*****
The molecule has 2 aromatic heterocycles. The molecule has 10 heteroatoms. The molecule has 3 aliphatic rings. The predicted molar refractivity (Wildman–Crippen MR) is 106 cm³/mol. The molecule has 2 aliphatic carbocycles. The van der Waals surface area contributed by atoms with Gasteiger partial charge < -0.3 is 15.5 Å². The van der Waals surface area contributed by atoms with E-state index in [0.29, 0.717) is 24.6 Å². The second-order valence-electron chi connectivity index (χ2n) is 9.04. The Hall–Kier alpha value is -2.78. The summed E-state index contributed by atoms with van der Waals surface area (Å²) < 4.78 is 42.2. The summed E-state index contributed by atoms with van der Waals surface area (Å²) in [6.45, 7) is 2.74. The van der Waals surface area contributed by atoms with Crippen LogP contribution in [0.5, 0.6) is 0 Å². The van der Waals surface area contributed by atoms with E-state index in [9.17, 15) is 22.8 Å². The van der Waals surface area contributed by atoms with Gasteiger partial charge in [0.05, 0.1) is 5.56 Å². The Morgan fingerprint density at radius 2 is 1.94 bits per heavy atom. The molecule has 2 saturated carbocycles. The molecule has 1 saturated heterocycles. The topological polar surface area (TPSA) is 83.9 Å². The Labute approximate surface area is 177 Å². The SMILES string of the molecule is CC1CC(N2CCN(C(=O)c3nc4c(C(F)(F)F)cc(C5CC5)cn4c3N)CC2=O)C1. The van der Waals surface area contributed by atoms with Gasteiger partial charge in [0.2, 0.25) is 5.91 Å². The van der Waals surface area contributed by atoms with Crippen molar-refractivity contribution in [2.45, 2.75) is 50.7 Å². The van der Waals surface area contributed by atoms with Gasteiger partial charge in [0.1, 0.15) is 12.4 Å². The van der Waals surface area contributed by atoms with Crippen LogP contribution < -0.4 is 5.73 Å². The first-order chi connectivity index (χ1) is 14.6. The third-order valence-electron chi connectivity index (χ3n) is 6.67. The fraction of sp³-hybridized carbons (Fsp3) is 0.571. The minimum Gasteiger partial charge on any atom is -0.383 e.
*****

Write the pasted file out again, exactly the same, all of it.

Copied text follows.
The molecule has 2 aromatic heterocycles. The molecule has 10 heteroatoms. The molecule has 3 aliphatic rings. The predicted molar refractivity (Wildman–Crippen MR) is 106 cm³/mol. The molecule has 2 aliphatic carbocycles. The van der Waals surface area contributed by atoms with Gasteiger partial charge < -0.3 is 15.5 Å². The van der Waals surface area contributed by atoms with E-state index in [0.29, 0.717) is 24.6 Å². The second-order valence-electron chi connectivity index (χ2n) is 9.04. The Hall–Kier alpha value is -2.78. The summed E-state index contributed by atoms with van der Waals surface area (Å²) < 4.78 is 42.2. The summed E-state index contributed by atoms with van der Waals surface area (Å²) in [6.45, 7) is 2.74. The van der Waals surface area contributed by atoms with Crippen LogP contribution in [0.5, 0.6) is 0 Å². The van der Waals surface area contributed by atoms with E-state index in [9.17, 15) is 22.8 Å². The van der Waals surface area contributed by atoms with Gasteiger partial charge in [0.05, 0.1) is 5.56 Å². The Morgan fingerprint density at radius 2 is 1.94 bits per heavy atom. The molecule has 2 saturated carbocycles. The molecule has 1 saturated heterocycles. The topological polar surface area (TPSA) is 83.9 Å². The Labute approximate surface area is 177 Å². The SMILES string of the molecule is CC1CC(N2CCN(C(=O)c3nc4c(C(F)(F)F)cc(C5CC5)cn4c3N)CC2=O)C1. The van der Waals surface area contributed by atoms with Gasteiger partial charge in [0.2, 0.25) is 5.91 Å². The van der Waals surface area contributed by atoms with Crippen molar-refractivity contribution in [2.45, 2.75) is 50.7 Å². The van der Waals surface area contributed by atoms with Gasteiger partial charge in [0.1, 0.15) is 12.4 Å². The van der Waals surface area contributed by atoms with Crippen LogP contribution < -0.4 is 5.73 Å². The first-order chi connectivity index (χ1) is 14.6. The third-order valence-electron chi connectivity index (χ3n) is 6.67. The fraction of sp³-hybridized carbons (Fsp3) is 0.571. The minimum Gasteiger partial charge on any atom is -0.383 e.